KOBANI, Syria (AP) — Two British members of the Islamic State group believed to have belonged to a cell notorious for beheading hostages in northern Syria said Friday that their home country’s revoking of their citizenship denies them the possibility of fair trial. One of them said the killings of captives was “regrettable” and could have been avoided.
The men were allegedly among four British jihadis who made up the IS cell nicknamed “The Beatles” by surviving captives because of their English accents. The cell became known for its brutality, holding in captivity more than 20 Western hostages, and torturing and killing several, including American, British and Japanese journalists and aid workers, in 2014 and 2015.
The two men, El Shafee Elsheikh and Alexanda Amon Kotey, spoke to The Associated Press from their detention Friday in northern Syria in their first interview with the media. They were captured in early January in eastern Syria by the Kurdish-led U.S.-backed Syrian Democratic Forces amid the collapse of IS.
Though they spoke of their membership in the Islamic State group, they did not admit to belonging to the cell or to have been involved in any of the kidnappings or killings.
Elsheikh called the allegations “propaganda.”
Asked about the beheadings of American journalist James Foley and other victims, Kotey said many in IS “would have disagreed” with the killings “on the grounds that there is probably more benefit in them being political prisoners.”
“As for my position, I didn’t see any benefit. It was something that was regrettable,” he added. He also blamed Western governments for failing to negotiate, noting that some hostages were released for ransoms.
The leader of the cell, Mohammed Emwazi, was dubbed “Jihadi John” in the British media after he appeared, masked, in a string of videos showing beheadings of the hostages. He was killed in a U.S.-led coalition drone strike in 2015 in the Syrian city of Raqqa, the de facto IS capital. Another member, Aine Lesley Davis, was arrested in Turkey and convicted there in 2017, sentenced to seven years in prison.
Elsheikh, whose family came to Britain from Sudan when he was a child, was a mechanic from White City in west London. Kotey, who is of Ghanaian and Greek-Cypriot descent and converted to Islam in his 20s, is from London’s Paddington neighborhood. Both have been interrogated by U.S. officials since their capture.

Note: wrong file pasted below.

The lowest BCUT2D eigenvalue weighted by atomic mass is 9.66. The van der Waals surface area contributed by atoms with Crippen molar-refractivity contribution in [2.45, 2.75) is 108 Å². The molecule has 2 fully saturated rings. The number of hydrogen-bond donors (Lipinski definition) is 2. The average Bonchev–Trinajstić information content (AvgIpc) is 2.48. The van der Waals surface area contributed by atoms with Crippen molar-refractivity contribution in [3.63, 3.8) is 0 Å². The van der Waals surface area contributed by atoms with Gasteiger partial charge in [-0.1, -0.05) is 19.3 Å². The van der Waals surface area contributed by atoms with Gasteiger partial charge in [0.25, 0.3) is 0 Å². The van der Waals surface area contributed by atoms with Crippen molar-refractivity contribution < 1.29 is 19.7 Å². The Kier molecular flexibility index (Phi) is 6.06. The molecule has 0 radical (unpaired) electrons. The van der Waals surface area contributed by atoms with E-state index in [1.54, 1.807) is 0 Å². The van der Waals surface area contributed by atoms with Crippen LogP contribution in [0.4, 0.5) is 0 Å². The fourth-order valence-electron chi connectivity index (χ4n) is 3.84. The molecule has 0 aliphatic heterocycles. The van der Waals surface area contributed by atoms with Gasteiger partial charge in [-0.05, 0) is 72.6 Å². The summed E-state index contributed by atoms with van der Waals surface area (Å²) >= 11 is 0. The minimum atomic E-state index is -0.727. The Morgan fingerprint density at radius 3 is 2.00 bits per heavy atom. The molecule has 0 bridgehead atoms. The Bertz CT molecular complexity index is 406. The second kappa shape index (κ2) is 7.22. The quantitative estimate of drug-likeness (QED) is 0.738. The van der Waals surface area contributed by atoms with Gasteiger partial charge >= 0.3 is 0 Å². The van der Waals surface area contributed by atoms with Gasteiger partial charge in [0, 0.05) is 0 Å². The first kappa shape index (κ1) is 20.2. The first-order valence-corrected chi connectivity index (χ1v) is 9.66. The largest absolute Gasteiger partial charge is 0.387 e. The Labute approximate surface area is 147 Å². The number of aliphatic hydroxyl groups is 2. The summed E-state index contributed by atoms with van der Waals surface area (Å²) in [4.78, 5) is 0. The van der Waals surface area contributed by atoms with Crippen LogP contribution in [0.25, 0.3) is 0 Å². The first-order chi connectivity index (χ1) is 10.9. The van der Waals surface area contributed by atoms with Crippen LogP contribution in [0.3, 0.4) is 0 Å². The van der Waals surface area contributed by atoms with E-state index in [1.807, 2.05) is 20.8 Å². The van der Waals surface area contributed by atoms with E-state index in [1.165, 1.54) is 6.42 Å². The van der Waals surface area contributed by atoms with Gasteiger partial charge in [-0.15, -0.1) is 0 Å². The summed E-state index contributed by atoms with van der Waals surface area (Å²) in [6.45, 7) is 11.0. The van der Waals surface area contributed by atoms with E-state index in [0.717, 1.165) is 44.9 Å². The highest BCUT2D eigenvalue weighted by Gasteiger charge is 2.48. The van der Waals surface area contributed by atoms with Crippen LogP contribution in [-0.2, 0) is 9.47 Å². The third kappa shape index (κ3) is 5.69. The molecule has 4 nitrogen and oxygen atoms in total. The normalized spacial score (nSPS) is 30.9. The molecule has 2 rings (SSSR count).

Elsheikh traveled to Syria in 2012, initially joining al-Qaida’s branch before moving on to IS, according to the U.S. State Department’s listing of the two men for terrorism sanctions. It said he “earned a reputation for waterboarding, mock executions and crucifixions while serving as an (IS) jailer.”
Kotey served as a guard for the execution cell and “likely engaged in the group’s executions and exceptionally cruel torture methods, including electronic shock and waterboarding,” the State Department said.
In the interview, the two men denounced the media for the spreading allegations of the “Beatles” cell, at one point depicting the accusations as concocted as a pretext to kill them with drone strikes in Syria.
“No fair trial, when I am ‘the Beatle’ in the media. No fair trial,” Elsheikh said.
They also denounced as “illegal” the British government’s decision in February to strip them of citizenship. The decision was widely reported in British media, though officials have not confirmed or denied it, citing privacy rules.
The revocation of citizenship exposes them to “rendition and torture,” Elsheikh said, “being taken to any foreign land and treated in anyway and having nobody to vouch for you.”
“When you have these two guys who don’t even have any citizenship …if we just disappear one day, where is my mom going to go and say where is my son,” he said.
The capture of the two men has sparked a debate over where and how to prosecute them. The U.S. has been pressing for the home countries of foreign jihadis in Iraq and Syria to take their nationals for trial. Britain’s defense secretary has said they should not be allowed back into the country. Former captives of the cell and families of its victims have called on Elsheikh and Kotey to be given a fair trial, whether in the United States or Britain.